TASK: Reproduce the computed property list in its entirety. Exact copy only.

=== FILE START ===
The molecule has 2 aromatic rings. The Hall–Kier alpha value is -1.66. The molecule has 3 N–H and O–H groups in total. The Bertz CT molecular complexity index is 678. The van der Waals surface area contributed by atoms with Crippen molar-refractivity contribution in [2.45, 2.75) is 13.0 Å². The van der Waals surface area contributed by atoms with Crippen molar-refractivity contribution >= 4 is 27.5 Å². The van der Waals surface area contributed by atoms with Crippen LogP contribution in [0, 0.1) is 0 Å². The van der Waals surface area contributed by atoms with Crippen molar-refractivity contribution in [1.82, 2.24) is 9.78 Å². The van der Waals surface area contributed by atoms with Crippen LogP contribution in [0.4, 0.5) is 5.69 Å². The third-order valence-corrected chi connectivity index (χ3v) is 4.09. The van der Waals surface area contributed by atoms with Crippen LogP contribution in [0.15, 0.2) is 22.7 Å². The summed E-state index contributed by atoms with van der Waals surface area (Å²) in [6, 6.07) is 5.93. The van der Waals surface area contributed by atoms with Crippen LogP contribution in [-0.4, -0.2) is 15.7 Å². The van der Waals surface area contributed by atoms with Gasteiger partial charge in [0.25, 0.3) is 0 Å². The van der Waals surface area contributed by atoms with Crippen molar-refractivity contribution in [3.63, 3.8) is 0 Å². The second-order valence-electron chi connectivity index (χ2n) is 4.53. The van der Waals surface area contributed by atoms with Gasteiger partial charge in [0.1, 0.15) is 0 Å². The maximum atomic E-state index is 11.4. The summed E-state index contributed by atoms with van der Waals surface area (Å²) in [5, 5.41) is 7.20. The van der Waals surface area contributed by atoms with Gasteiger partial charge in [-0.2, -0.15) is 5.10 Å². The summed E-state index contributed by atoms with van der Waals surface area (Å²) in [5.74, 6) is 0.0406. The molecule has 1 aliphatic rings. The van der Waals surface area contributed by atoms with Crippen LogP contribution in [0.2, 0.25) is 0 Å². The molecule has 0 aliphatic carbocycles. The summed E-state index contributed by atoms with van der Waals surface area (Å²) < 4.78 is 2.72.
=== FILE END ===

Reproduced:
The molecule has 2 aromatic rings. The Hall–Kier alpha value is -1.66. The molecule has 3 N–H and O–H groups in total. The Bertz CT molecular complexity index is 678. The van der Waals surface area contributed by atoms with Crippen molar-refractivity contribution in [2.45, 2.75) is 13.0 Å². The van der Waals surface area contributed by atoms with Crippen molar-refractivity contribution >= 4 is 27.5 Å². The van der Waals surface area contributed by atoms with Crippen LogP contribution in [0, 0.1) is 0 Å². The van der Waals surface area contributed by atoms with Crippen molar-refractivity contribution in [1.82, 2.24) is 9.78 Å². The van der Waals surface area contributed by atoms with Crippen LogP contribution in [0.4, 0.5) is 5.69 Å². The third-order valence-corrected chi connectivity index (χ3v) is 4.09. The van der Waals surface area contributed by atoms with Crippen LogP contribution in [0.15, 0.2) is 22.7 Å². The summed E-state index contributed by atoms with van der Waals surface area (Å²) in [6, 6.07) is 5.93. The van der Waals surface area contributed by atoms with Crippen LogP contribution in [-0.4, -0.2) is 15.7 Å². The van der Waals surface area contributed by atoms with Gasteiger partial charge in [0.25, 0.3) is 0 Å². The van der Waals surface area contributed by atoms with Crippen molar-refractivity contribution in [3.63, 3.8) is 0 Å². The second-order valence-electron chi connectivity index (χ2n) is 4.53. The van der Waals surface area contributed by atoms with Gasteiger partial charge in [0.1, 0.15) is 0 Å². The maximum atomic E-state index is 11.4. The summed E-state index contributed by atoms with van der Waals surface area (Å²) in [5, 5.41) is 7.20. The van der Waals surface area contributed by atoms with Gasteiger partial charge in [-0.2, -0.15) is 5.10 Å². The summed E-state index contributed by atoms with van der Waals surface area (Å²) in [5.74, 6) is 0.0406. The molecule has 1 aliphatic rings. The van der Waals surface area contributed by atoms with Crippen LogP contribution in [0.2, 0.25) is 0 Å². The molecule has 0 aliphatic carbocycles. The summed E-state index contributed by atoms with van der Waals surface area (Å²) < 4.78 is 2.72.